Sticking with our Callum brothers theme today, Jaguar chose Chelsea in central London as the place to launch its new XJ last week. This big cat is what Jaguar's design boss Ian Callum calls a return to the values of Jaguar during the William Lyons era - to "produce the most exciting cars in the world". Callum, impressive and passionate, described the launch of this new car as a "tipping point for the Jaguar brand - one Britain should be proud of".
Tipping points are tricky to pinpoint and if I was asked what was tipping right now, I'd say it was luxury car sales - off a cliff. But Jaguar is buoyant and claims modest recent sales growth, while other makers universally tanked.
But while the wealthy car buyer is feeling rather less flush, he or she now has something entirely new to angst about. Despite looking from assorted angles like a Maserati Quattroporte, an XF, a Lexus SC (ouch), a Citroen C6, Granada Scorpio, Hillman Avenger and a Morris Marina Coupe, the Jaguar XJ is a quite lovely thing. In a great BBC TV moment this April, writer Michael Smith's documentary "Me and My Car" featured a scene where Smith sank into the passenger seat of a vintage Jag saloon and said "I'd like to get pissed in this car". Clearly Callum was listening. "People are gonna have a good time in a Jaguar" is his boast. I'd get pissed in the back of this car any day of the week.
The car's got some neat, really focused technology, too - without getting silly. As the great Jean Jennings said to us recently, "If it doesn't make me drive better, make it go away." All of the dash instruments on the XJ (the bit in front of the driver with the speedo, etc) are a screen, with the dials all digitally rendered. In demos it looked fantastic and it's a flexible place where info like where to turn left and what music is playing appears. It's also the place where prompts appear for the voice command features. This is infinitely preferable to putting that stuff in the centre console, as Joe and I had to endure recently in the nervous-breakdown-inducing Ford Sync system.
There's other cool stuff, too. A huge 'dual angle' video screen in the centre dash which can display two different images at the same time, with each appearing clearly to driver and passenger. Which is, well, just so much fun.
The body is aluminium, so is as light as its smaller, steel sister, the XF. The 3.0 V6 diesel is claimed to do more than 40 miles per gallon, gets to 60 mph in 6 seconds and emits 184 grams of CO2. Which is pretty impressive.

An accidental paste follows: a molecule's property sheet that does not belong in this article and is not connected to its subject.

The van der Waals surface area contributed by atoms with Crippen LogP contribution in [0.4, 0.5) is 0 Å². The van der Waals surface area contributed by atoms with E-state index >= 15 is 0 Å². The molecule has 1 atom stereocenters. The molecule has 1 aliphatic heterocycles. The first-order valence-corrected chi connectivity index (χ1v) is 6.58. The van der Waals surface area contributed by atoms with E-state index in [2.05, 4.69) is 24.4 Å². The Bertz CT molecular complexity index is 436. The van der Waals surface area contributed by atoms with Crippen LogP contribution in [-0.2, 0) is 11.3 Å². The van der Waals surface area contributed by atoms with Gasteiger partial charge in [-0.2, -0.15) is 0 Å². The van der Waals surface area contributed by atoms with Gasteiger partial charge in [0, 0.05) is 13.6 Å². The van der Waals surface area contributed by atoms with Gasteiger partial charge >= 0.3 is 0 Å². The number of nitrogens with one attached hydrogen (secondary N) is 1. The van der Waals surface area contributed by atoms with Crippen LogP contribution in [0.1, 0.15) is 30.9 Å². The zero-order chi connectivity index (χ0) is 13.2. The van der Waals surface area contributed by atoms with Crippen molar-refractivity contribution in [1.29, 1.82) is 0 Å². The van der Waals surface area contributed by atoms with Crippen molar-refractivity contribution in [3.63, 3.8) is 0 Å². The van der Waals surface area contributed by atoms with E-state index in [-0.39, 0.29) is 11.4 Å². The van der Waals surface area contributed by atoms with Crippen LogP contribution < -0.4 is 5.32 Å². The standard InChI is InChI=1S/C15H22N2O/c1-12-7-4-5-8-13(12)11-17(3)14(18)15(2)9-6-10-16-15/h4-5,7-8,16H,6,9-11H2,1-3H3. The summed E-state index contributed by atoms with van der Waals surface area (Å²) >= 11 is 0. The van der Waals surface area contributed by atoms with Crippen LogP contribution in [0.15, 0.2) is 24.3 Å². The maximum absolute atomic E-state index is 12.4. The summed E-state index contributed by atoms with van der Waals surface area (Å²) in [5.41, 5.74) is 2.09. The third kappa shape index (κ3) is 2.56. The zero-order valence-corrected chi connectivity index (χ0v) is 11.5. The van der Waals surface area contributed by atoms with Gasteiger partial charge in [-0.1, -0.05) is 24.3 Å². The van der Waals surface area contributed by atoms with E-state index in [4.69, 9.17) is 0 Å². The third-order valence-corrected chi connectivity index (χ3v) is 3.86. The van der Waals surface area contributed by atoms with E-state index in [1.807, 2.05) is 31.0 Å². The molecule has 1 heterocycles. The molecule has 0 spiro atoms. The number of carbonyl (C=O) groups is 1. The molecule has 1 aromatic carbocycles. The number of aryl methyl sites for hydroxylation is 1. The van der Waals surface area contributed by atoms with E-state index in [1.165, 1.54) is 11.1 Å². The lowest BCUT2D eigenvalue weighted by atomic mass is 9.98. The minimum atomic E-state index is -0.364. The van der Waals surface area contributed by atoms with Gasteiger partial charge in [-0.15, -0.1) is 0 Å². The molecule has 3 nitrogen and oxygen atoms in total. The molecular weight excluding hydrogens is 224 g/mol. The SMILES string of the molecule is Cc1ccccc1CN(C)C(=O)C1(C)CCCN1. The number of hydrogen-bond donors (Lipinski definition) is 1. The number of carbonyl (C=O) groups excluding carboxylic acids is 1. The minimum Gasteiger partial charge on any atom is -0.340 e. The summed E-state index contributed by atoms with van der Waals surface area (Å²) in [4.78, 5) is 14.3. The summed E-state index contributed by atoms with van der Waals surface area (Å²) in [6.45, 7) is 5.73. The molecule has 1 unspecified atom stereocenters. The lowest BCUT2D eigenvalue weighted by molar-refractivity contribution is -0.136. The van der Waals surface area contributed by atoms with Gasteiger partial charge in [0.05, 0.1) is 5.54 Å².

Jag has also focused on making the hi-fi sound really good. While recognising you will probably bring your iPod along. But it has a hard disc that rips CDs uncompressed and has a Gracenote database.
But back to those looks, which have thrown the cat amongst the pigeons. Although Jaguar has been saying for months that the new XJ was radical, no one was totally prepared for this long, fast-back look, complete with blacked-out D pillar and a rear end that marks a complete departure for Jaguar design.
There's an old adage which says never judge a car's design purely from photos; wait until you've seen it in the flesh, and even then - make sure you see it moving, on the road, and in traffic before you make a true call on the design. This is truly a design to which this applies. I sat at the launch breakfast on Friday morning riveted to the thing rotating in front of me, trying to decide whether it was beautiful. I've concluded that the XJ is quite a looker - with much less of the heavy, lumpiness around the rear three quarters than seems in the photos and with a rear haunch that does, as Callum claims, make it very coupe-like.
If you, too, fancy staring open mouthed at the thing revolving, you can watch this video I took. And below is a (car-nerd-level) outline by design director Ian Callum talking us through the design.
And if you still haven't made your mind up about whether that rump works or not, check out some of our detailed shots in this photoset (click anywhere on the photos to link through to the original flickr set):
Mark Charmer is a founder of The Movement Design Bureau, a think tank.